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Creating a table in MySQL

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General table Cookbook
schedule Jul 1, 2022
Last updated
local_offer MySQL
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We can create a table in MySQL using the following general syntax:

CREATE TABLE table_name (column1 datatype1, column2 datatype2, column3 datatype3, ...);

Where:

table_name: the name to give to the table created.

column1: the name of a column that is to be part of the newly created table.

datatype1: the data type of column1.

Example

Basic usage

Consider the following information about some people:

id

name

age

hobby

1

alex

30

Programming

2

bob

15

Programming

3

cathy

20

Swimming

To create the above table in MySQL and call it info:

CREATE TABLE info (id INT, name VARCHAR(20), age INT, hobby VARCHAR(20));

To add records for the three people into the table info:

INSERT INTO info (id, name, age, hobby) VALUES (1, 'alex', 30, 'Programming');
INSERT INTO info (id, name, age, hobby) VALUES (2, 'bob', 15, 'Programming');
INSERT INTO info (id, name, age, hobby) VALUES (3, 'cathy', 20, 'Swimming');

SELECT * FROM info;
+------+-------+------+-------------+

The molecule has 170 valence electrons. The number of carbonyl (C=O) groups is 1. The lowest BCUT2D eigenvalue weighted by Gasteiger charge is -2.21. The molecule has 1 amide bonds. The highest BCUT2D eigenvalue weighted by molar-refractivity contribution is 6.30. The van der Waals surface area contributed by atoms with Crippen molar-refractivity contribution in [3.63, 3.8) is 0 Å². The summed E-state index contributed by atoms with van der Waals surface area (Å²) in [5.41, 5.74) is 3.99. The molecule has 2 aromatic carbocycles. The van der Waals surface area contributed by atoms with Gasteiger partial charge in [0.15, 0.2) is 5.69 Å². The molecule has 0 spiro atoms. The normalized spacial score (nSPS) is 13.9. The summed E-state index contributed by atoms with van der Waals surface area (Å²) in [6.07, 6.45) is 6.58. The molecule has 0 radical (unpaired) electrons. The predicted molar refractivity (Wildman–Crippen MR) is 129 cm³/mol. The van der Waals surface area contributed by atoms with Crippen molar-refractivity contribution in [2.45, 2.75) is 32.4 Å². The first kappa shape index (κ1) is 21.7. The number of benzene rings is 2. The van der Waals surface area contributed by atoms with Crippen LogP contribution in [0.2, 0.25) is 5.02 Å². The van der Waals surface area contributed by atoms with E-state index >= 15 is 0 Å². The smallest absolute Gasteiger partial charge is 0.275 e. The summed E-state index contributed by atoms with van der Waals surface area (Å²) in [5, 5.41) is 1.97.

| id | name | age | hobby |
+------+-------+------+-------------+
| 1 | alex | 30 | Programming |
| 2 | bob | 15 | Programming |
| 3 | cathy | 20 | Swimming |
+------+-------+------+-------------+
NOTE

The table name must be unique within the database that the table resides in. This means that if you have two databases, we are allowed to have a table named info in each one of these databases.

Primary key

To specify the id column as a primary key that uniquely identifies each row:

CREATE TABLE info (
id INT,
name VARCHAR(20),
age INT,
hobby VARCHAR(20),
PRIMARY KEY (id)
);

Auto-increment

To set the id column as an auto-increment column (i.e. automatically generate a unique number when a new record is inserted into the table):

CREATE TABLE info (
id INT NOT NULL AUTO_INCREMENT,
name VARCHAR(20),
age INT,
hobby VARCHAR(20)
);

The NOT NULL simply specifies that the id column should not accept NULL values.

Column data types

When we define the columns of a table, we need to specify the type of data that is to occupy each column. To store text, we can use the type VARCHAR(M). In the case of the above example, we have used VARCHAR(20), which means that each data stored in the name column will be less than or equal to 20 characters.

WARNING

If we attempt to store data that violates the format that we have pre-specified, we will encounter an error.

Naming convention

Although there is no one standard that satisfies all developers, typically table names are all lowercase and singular.

For instance, a table that contains data about films should be called film instead of films. This might be surprising at first since a table is essentially a collection of records (i.e. data), and so making it plural should be more intuitive. However, pluralizing the table name brings forth a number of problems such as irregular plural nouns (e.g. goose/geese, person/people, sheep/sheep).

NOTE

It is common to use snake_case for table names. Moreover, the table name is not case-sensitive (i.e. abc is the same as ABC).

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Published by Arthur Yanagisawa
Edited by 0 others
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